Ensuring that air quality remains at a high level is essential for providing a clean living environment and maintaining the health of the NSW population. While air quality is generally good in NSW the levels of major pollutants and the issues that can arise in some situations are discussed in Theme 8: Air quality.
The contamination of land by pollutants is covered in Theme 9: Contaminated sites. Healthy soils provide the essential ecosystem services and the primary productivity supporting natural ecosystems and the economic prosperity of the state. The health of soils in NSW and changes in condition over time are described in Theme 10: Soil condition, while current land management practices and their effects on soil health are discussed in Theme 11: Sustainable land management.
Ensuring the long-term survival of the species and ecosystems of NSW means that they will persist for the benefit and enjoyment of future generations. Many native species are considered to be threatened in NSW and the current status and trends in threatened species are discussed in Theme 12: Threatened species. The main threats to the survival of species are habitat destruction through the clearing of native vegetation, discussed in Theme 13: Native vegetation, and competition and predation by invasive species. The preservation of ecosystems and habitats is described in Theme 14: Protected areas and conservation, while invasive species are discussed in Theme 15: Invasive species.
One of the greatest challenges facing NSW is continued access to reliable sources of water. Water use needs to be managed to provide an equitable balance between the numerous beneficial uses of water and maintaining the health of rivers and aquatic ecosystems. How water resources are allocated and an increase in the share of water for the environment is described for surface water in Theme 16: Water resources, and for groundwater in Theme 19: Groundwater. The ecological health of rivers and the effects of water availability and extraction are described in Theme 17: River health, and the relationship to wetland health in Theme 18: Wetlands.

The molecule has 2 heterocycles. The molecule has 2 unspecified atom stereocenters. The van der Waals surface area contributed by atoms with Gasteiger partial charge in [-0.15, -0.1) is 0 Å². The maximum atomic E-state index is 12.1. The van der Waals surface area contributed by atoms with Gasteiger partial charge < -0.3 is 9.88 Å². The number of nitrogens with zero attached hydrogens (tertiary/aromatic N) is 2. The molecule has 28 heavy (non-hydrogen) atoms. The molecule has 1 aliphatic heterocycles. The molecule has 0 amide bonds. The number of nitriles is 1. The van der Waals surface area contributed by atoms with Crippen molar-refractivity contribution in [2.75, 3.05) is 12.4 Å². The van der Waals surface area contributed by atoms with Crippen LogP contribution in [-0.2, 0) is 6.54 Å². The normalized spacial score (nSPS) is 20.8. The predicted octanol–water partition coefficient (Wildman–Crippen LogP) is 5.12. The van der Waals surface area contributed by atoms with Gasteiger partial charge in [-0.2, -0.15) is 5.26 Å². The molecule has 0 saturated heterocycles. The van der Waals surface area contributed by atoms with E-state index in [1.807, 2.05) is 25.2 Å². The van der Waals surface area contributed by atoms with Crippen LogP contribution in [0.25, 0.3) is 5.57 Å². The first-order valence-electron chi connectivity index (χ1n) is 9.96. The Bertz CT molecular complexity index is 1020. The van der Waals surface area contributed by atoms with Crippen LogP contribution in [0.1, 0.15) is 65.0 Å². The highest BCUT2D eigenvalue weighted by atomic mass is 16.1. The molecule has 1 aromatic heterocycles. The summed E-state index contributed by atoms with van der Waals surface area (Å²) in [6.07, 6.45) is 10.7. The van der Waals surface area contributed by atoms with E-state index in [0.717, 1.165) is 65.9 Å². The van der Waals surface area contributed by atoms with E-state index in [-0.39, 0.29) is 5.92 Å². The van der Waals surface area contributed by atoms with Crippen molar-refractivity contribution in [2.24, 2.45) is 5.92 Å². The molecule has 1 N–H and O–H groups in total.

Most rivers flow to the sea through estuaries and the final theme in this report covers the health and impacts on estuaries and the coastal and marine environments of NSW, in Theme 20: Coastal, estuarine and marine ecosystems.
SoE 2015 assesses the current status and trends since SoE 2012 for each of 65 environmental indicators, and the availability of the information used to make these assessments. The information availability rating signifies the level of information used to make the assessment.
Key to the indicator summaries
|Indicator and status
Indicator status refers to the environmental condition of the indicator.
|The environmental indicator trend describes the direction of significant change in environmental condition and is generally judged over the reporting period, between the previous report (SoE 2012) and the current report. The trend reported, using the descriptors below, may have an impact on the overall status of the indicator in the future.
|Information availability describes the statewide extent, condition and 'fitness for use' of the data used for assessing the status and trend for the indicator. It is represented by the symbols below.
|Green – Good: the data shows a positive or healthy environmental condition
Decreasing Impact – The trend in environmental condition for the indicator is getting better (environmental impacts are decreasing)
✔ ✔ ✔ = Good
✔ ✔ = Reasonable
✔ = Limited
|Yellow – Moderate: the data shows that the environmental condition is neither good nor poor, or results may be mixed across the state
|Red – Poor: the data indicates poor environmental condition or condition under significant stress
|Grey – Unknown: insufficient data to make an assessment